Today, 21st April 2016, is the publication day for David Coubrough’s debut novel Half a Pound of Tuppenny Rice and I’m delighted to be bringing you an interview with David. Half a Pound of Tuppenny Rice is available from all good book shops as well as from Amazon.
Half a Pound of Tuppenny Rice
Each summer a group of families holiday together in St Ives, Cornwall. The parents eat, drink, play sport, shop and frequently argue, while their teenage children hang out and enjoy the odd holiday romance. Then, in 1972 their lives are shattered and they never meet up again.
In a lane near the village a night porter is found fatally poisoned. Later that day the body of a man is washed ashore under mysterious circumstances, apparently drowned. All five fathers are questioned but released, and no-one was ever charged.
For Grant Morrison, then aged seventeen, it was the last family holiday, the last golden summer. The devastating events troubled him for decades and finally, nearly forty years later, he decides it’s time to find out the truth, revisiting the Cornish places of his youth.
It could cost him his life, but he had to find out…
An Interview with David Coubrough
Welcome to Linda’s Book Bag David. Firstly, please could you tell readers a little about yourself?
After 35 years in the commercial world, chasing money, conforming to routines and being walked like a dog on a lead to endless meetings, I decided I had drunk enough coffee, looked at too many balance sheets, sat through too many meetings and was more interested in writing.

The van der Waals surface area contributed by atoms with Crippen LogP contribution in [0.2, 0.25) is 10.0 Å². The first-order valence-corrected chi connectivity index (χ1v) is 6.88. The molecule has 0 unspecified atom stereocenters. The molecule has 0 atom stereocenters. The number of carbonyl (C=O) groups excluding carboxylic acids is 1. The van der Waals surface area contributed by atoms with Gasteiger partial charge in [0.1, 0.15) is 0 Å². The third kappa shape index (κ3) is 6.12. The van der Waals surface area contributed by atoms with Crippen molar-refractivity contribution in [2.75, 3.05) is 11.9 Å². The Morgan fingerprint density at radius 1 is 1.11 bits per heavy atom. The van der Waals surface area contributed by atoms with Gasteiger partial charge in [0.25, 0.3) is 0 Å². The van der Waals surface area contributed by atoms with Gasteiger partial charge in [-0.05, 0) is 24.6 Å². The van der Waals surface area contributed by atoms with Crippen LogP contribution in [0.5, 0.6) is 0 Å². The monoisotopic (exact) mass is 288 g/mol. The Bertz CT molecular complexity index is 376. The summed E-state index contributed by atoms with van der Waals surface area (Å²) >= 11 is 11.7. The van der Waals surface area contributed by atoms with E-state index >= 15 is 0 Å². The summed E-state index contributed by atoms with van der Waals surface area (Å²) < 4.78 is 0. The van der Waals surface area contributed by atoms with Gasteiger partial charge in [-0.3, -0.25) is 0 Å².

When did you first realise you were going to be a writer?
I always knew one day I would write, it was more about creating time and developing ideas to such an extent that a proper plot had formed.
If you hadn’t become an author, what would you have done instead as a creative outlet?
How do you carry out the research for your novels?
A lifetime of studying people and their behaviours, allied to a love of places, such as Cornwall; researching the locations there for my novel was a labour of love.
Which aspects of your writing do you find easiest and most difficult?
Conversational interaction I find the easiest, describing what people are wearing I find the hardest.
What are your writing routines and where do you do most of your writing?
In the early hours, from about 3am to 6am! The kitchen table has seen many hours of duty.
When you’re not writing, what do you like to read?
Contemporary fiction, such as Jon Canter, in addition to the Classics, re-visiting Dickens, Hardy and Virginia Woolf in particular.
Do you have other interests that give you ideas for writing?
Yes; theatre and travel primarily, but also observing people from all sorts of contexts. This can include sitting on my own in a busy bar watching people’s facial expressions.
Which of your characters would you most like to be and why?
Justyn Silver, he is unconventional, a little mercurial but basically a very decent guy.
How important do you think social media is to authors in today’s society?
Increasingly so unfortunately.
If you had 15 words to persuade a reader that your book should be their next read, what would you say?
‘People need to be stimulated and entertained, to be feeling good and satisfied simultaneously.
Is there anything else you would have liked to be asked?
Yes; we all should constantly challenge ourselves, reach beyond confines of how our lives have been historically and in the words of Jools Holland, ‘Enjoy yourselves, it’s later than you think’.
That’s great advice David!
About David Coubrough
David Coubrough David spent 35 years in the hospitality industry so a hotel in St Ives was the natural location for his first crime novel. After starting as a trainee manager at the Goring Hotel in London, he founded the specialist hospitality firm Portfolio Recruitment in partnership with two others in the 1980s, where he became chief executive, and has been company director and member of the Board of Governors of the Royal Academy of Culinary Arts and chairman of Bespoke Hotels. He has also been a director at Maldon Sea Salt and is on the board of Bloomsbury Properties. He is co-owner of the Beehive pub and restaurant in Berkshire and is now working on his second novel.